1. Two wrestlers stood in a circle of shouting onlookers and sized up each other. One was of medium height, sturdily built and strong as an ox. He was stripped to the waist, revealing a huge chest overlaid with hard muscle. His arms were like the limbs of a tree. The other man towered over him, six feet and four inches tall and slender, his long arms dangling from his shoulders. His muscles were long and smooth, like those of a panther. The muscle man was Jack Armstrong. His tall opponent was 22-year-old Abraham Lincoln.
2. Had Lincoln lived today, he would be a football coach's dream, a great tackle, a speed end, a genius at quarterback. He would be a one-man track team. As a baseball player, he would be a home-run hitter. But his day was yesterday, and he was destined for greater things.
3. That Saturday afternoon in the village of New Salem, in Sangamon Country, Illinois in the year 1831, every man, and boy in town was at the circle that formed to watch the unknown Lincoln wrestle. Armstrong was the leader of a gang of rough men from Clary's Grove, a strip of land three miles from the village. Lincoln was a newcomer, almost a stranger.
4. A vacant lot beside a store was the site chosen for the match. The men agreed that it was to be a friendly affair, with such customary tricks as eye gouging, hair pulling, ear tearing and nose biting barred. At the signal Armstrong went after Lincoln with the rushes of a maddened bull, trying to knock him off his feet, but Abe held him off with his arms.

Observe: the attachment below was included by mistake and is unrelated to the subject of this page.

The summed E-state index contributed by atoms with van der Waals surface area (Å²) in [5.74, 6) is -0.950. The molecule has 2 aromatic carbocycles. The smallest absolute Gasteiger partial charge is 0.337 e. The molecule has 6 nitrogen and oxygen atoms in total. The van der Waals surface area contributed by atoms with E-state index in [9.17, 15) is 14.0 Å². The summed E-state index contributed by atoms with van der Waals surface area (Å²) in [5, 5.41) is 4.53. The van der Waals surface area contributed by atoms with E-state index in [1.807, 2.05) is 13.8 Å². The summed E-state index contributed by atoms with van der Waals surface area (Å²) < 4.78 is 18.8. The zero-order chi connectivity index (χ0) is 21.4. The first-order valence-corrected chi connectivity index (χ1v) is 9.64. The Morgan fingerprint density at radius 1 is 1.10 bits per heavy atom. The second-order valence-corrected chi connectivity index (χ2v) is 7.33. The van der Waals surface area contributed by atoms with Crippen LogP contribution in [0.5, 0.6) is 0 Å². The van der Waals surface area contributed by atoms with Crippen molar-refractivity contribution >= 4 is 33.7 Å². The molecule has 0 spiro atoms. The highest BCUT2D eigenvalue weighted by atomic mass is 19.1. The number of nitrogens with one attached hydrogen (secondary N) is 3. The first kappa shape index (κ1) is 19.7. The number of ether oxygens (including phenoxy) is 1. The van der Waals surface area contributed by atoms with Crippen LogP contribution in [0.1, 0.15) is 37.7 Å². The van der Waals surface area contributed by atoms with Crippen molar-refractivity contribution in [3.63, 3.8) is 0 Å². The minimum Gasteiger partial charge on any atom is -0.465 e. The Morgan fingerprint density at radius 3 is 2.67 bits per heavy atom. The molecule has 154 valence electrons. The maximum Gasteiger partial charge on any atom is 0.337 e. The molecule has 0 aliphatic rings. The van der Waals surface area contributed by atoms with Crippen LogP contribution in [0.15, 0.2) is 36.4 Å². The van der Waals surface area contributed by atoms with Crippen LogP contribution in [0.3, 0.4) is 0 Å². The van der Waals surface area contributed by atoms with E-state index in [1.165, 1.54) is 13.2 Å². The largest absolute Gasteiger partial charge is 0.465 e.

5. Lincoln tried to lift his opponent off the ground and slam him hard on his back. Armstrong was not to be handled so easily and they shoved each other all over the lot. The crowd moved along with them. The Clary's Grove Champion finally lost his temper and fouled Lincoln by grinding his foot with a boot heel. That touched off the fireworks. All rules were now forgotten. His face dark with anger, Lincoln grasped Armstrong by the throat, lifted him clear of the ground, shock him as thought he were a rag and threw him so hard that he lay stunned.
6. The Clary's Grove boys looked at their beaten leader and turned on Lincoln. He retreated a few steps to the grocery building, braced himself against the wall and told them to come and get him if they dared. Armstrong put an end to that. He got up, pushed his friends aside and grabbed Lincoln's hand. Turning to the crowd, Armstrong said he had been fairly beaten and that Abe Lincoln was the "best feller" who ever came to New Salem.